Lumbar Radiculopathy

What is Lumbar Radiculopathy?

Lumbar refers to the low back region. Nerve roots exit the back to enter the legs. Nerve roots branch out from the spinal cord and carry messages to and from the brain and the lower extremities and pelvis. If one of these roots is sick or injured in the area where it leaves the spine, it is called a radiculopathy. Symptoms usually arise in people between the ages of 30 and 50 and may follow an injury or occur with no warning. Sciatica is pain that radiates from the back down the back of the leg, and is a common manifestation of lumbar radiculopathy. Other common symptoms are numbness and tingling of the leg or foot, weakness, and muscle spasms. 80% to 90% of patients with sciatica recover without surgery.

What causes Lumbar Radiculopathy?

Many disease states can cause lumbar radiculopathy, but most often it is a structural problem like a herniated disc, bone spur, or mechanical stretching or traumatic event. Discs may be damaged from strenuous activity, a congenital defect, or by injury. When the disc is damaged, material in the disc leaks and squeezes the nerve root. This can cause the numbness, tingling, pain, and weakness.

How is Lumbar Radiculopathy diagnosed?

After the initial examination, the diagnosis of lumbar radiculopathy can be supported by electrodiagnosis, MRI, CT scans, and/or contrast myelography. Treatment of lumbar radiculopathy will vary depending on the actual cause of the radiculopathy. These treatments can include the use of back supports, medication, physical therapy, steroid injection in the spine, and even surgery.

Radicular pain is often secondary to compression or inflammation of a spinal nerve. When the pain radiates down the back of the leg to the calf or foot, it would in lay terms be described as sciatica. This type of pain is often deep and steady, and can usually be reproduced with certain activities and positions, such as sitting or walking.

Lumbar Radiculopathy - Sciatica

Radicular pain may be accompanied by numbness and tingling, muscle weakness and loss of specific reflexes. When actual nerve dysfunction is noted (prior noted symptoms), this is termed radiculopathy.

A radiculopathy is caused by compression, inflammation and/or injury to a spinal nerve root in the low back. It is often referred to as sciatica.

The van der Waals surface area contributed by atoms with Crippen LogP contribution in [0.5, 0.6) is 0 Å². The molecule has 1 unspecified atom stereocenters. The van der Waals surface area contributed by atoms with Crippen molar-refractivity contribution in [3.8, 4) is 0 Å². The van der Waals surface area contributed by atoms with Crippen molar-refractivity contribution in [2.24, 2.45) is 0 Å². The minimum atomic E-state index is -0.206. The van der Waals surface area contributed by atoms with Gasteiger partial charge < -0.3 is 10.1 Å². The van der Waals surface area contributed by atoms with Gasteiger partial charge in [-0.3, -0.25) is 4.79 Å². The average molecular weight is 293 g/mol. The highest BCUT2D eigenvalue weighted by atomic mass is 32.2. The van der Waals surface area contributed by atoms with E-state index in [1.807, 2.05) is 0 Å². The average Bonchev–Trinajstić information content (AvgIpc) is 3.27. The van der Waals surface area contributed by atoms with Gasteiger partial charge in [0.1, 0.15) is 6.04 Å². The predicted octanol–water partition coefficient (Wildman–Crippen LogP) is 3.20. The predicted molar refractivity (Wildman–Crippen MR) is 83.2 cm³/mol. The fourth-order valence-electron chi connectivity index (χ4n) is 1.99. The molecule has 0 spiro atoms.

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The pain usually follows the involved dermatome in the leg – the area of distribution of the leg covered by the specific nerve. When a nerve at the L4-5 or L5-S1 level is affected (bottom two levels), this dermatome is usually the sciatic nerve, which runs down the back of each leg to the foot.

Radicular pain may also be accompanied by numbness and tingling, muscle weakness and loss of specific reflexes. When actual nerve dysfunction is noted (prior noted symptoms), this is termed radiculopathy.

Radicular pain radiates into the lower extremity (thigh, calf, and occasionally the foot) directly along the course of a specific spinal nerve root. The most common symptom of radicular pain is sciatica (pain that radiates along the sciatic nerve – down the back of the thigh and calf into the foot). Sciatica is one of the most common forms of pain caused by compression of a spinal nerve in the low back. It often will be caused by compression of the lower spinal nerve roots (L5 and S1).

With this condition, the leg pain is typically much worse than the low back pain, and the specific areas of the leg and/or foot that are affected depends on which nerve in the low back is affected. Compression of higher lumbar nerve roots such as L2, L3 and L4 can cause radicular pain into the front of the thigh and the shin.

Diagnosis of Lumbar Radiculopathy

A radiculopathy is caused by compression, inflammation and/or injury to a spinal nerve root in the low back. Causes of this type of pain, in the order of prevalence, include:

  • Herniated disc with nerve compression – by far the most common cause of radiculopathy
  • Foraminal stenosis (narrowing of the hole through which the spinal nerve exits due to bone spurs or arthritis) – more common in elderly adults
  • Diabetes
  • Nerve root injuries
  • Scar tissue from previous spinal surgery that is affecting the nerve root

Sciatica, the term commonly used to describe radicular pain along the sciatic nerve, describes where the pain is felt but is not an actual diagnosis. The clinical diagnosis is usually arrived at through a combination of the patient’s history (including a description of the pain) and a physical exam. Imaging studies (MRI, CT-myelogram) are used to confirm the diagnosis and will typically show the impingement on the nerve root.